This time we are looking on the crossword puzzle clue for: Trail the pack.
it’s A 14 letters crossword definition.
Next time when searching the web for a clue, try using the search term “Trail the pack crossword” or “Trail the pack crossword clue” when searching for help with your puzzles. Below you will find the possible answers for Trail the pack.
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Last seen on: –Eugene Sheffer – King Feature Syndicate Crossword – Sep 22 2022
–Eugene Sheffer – King Feature Syndicate Crossword – Aug 27 2022
–Eugene Sheffer – King Feature Syndicate Crossword – May 10 2022
–USA Today Crossword – Apr 3 2022
–Eugene Sheffer – King Feature Syndicate Crossword – Jan 22 2022
–Eugene Sheffer – King Feature Syndicate Crossword – Nov 27 2020
–Eugene Sheffer – King Feature Syndicate Crossword – Oct 2 2020
Eugene Sheffer – King Feature Syndicate Crossword – Sep 10 2020
Random information on the term “LAG”:
The following is a glossary of traditional English-language terms used in the three overarching cue sports disciplines: carom (or carambole) billiards referring to the various carom games played on a billiard table without pockets; pool, which denotes a host of games played on a table with six pockets; and snooker, played on a large pocket table, and which has a sport culture unto itself distinct from pool. There are also hybrid pocket/carom games such as English billiards.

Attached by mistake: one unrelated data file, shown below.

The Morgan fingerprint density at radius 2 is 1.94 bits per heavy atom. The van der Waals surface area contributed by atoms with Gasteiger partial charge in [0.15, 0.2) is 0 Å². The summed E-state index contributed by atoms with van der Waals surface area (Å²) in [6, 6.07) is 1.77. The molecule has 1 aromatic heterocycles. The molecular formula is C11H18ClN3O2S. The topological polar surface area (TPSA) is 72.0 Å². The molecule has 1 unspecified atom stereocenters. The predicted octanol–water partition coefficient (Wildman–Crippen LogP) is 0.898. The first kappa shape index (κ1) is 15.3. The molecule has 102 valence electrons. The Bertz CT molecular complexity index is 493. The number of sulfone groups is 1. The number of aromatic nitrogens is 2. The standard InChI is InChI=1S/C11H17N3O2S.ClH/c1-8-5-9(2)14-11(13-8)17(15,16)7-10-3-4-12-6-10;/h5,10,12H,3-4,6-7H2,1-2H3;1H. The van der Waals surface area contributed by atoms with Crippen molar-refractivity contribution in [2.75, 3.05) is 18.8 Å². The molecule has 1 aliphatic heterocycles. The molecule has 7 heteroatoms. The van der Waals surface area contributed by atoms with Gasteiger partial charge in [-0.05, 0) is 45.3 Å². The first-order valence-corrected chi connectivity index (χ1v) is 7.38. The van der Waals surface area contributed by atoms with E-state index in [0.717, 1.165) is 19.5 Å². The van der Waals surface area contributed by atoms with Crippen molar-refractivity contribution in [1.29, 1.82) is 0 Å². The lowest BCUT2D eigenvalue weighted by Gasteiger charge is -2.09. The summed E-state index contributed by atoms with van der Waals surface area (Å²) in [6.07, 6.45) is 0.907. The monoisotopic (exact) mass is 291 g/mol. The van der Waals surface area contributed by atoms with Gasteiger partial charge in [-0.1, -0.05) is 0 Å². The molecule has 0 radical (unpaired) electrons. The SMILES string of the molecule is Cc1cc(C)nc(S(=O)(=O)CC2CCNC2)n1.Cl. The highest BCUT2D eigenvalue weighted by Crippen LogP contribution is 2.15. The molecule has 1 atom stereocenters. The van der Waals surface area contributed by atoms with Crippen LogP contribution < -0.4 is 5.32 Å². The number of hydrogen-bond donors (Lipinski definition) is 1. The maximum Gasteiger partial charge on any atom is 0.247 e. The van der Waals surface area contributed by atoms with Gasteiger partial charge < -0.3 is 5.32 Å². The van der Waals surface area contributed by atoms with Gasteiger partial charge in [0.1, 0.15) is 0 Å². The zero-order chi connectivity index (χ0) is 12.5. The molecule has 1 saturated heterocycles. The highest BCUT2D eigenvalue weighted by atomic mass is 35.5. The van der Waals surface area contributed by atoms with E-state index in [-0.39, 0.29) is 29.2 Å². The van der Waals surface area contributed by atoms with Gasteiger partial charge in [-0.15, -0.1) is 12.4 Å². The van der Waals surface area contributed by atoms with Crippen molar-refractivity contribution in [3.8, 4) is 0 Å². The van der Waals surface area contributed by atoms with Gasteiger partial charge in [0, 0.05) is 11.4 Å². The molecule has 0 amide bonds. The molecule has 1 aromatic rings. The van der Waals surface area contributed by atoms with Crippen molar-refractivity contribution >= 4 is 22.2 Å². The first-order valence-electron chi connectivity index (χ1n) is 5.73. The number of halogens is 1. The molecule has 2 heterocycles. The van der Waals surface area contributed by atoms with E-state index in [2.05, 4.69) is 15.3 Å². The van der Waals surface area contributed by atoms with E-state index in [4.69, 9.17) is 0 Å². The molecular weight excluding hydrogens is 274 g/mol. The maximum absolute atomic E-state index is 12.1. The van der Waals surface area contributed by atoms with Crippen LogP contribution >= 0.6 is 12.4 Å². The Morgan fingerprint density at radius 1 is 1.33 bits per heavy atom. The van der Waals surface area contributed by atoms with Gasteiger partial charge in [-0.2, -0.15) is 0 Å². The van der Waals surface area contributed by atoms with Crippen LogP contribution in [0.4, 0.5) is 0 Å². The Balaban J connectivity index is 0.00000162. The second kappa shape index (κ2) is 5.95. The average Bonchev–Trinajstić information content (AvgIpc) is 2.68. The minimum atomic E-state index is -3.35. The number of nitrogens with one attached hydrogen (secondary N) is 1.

The term “billiards” is sometimes used to refer to all of the cue sports, to a specific class of them, or to specific ones such as English billiards; this article uses the term in its most generic sense unless otherwise noted.
The labels “British” and “UK” as applied to entries in this glossary refer to terms originating in the UK and also used in countries that were fairly recently part of the British Empire and/or are part of the Commonwealth of Nations, as opposed to US (and, often, Canadian) terminology. The terms “American” or “US” as applied here refer generally to North American usage. However, due to the predominance of US-originating terminology in most internationally competitive pool (as opposed to snooker), US terms are also common in the pool context in other countries in which English is at least a minority language, and US (and borrowed French) terms predominate in carom billiards. Similarly, British terms predominate in the world of snooker, English billiards and blackball, regardless of the players’ nationalities.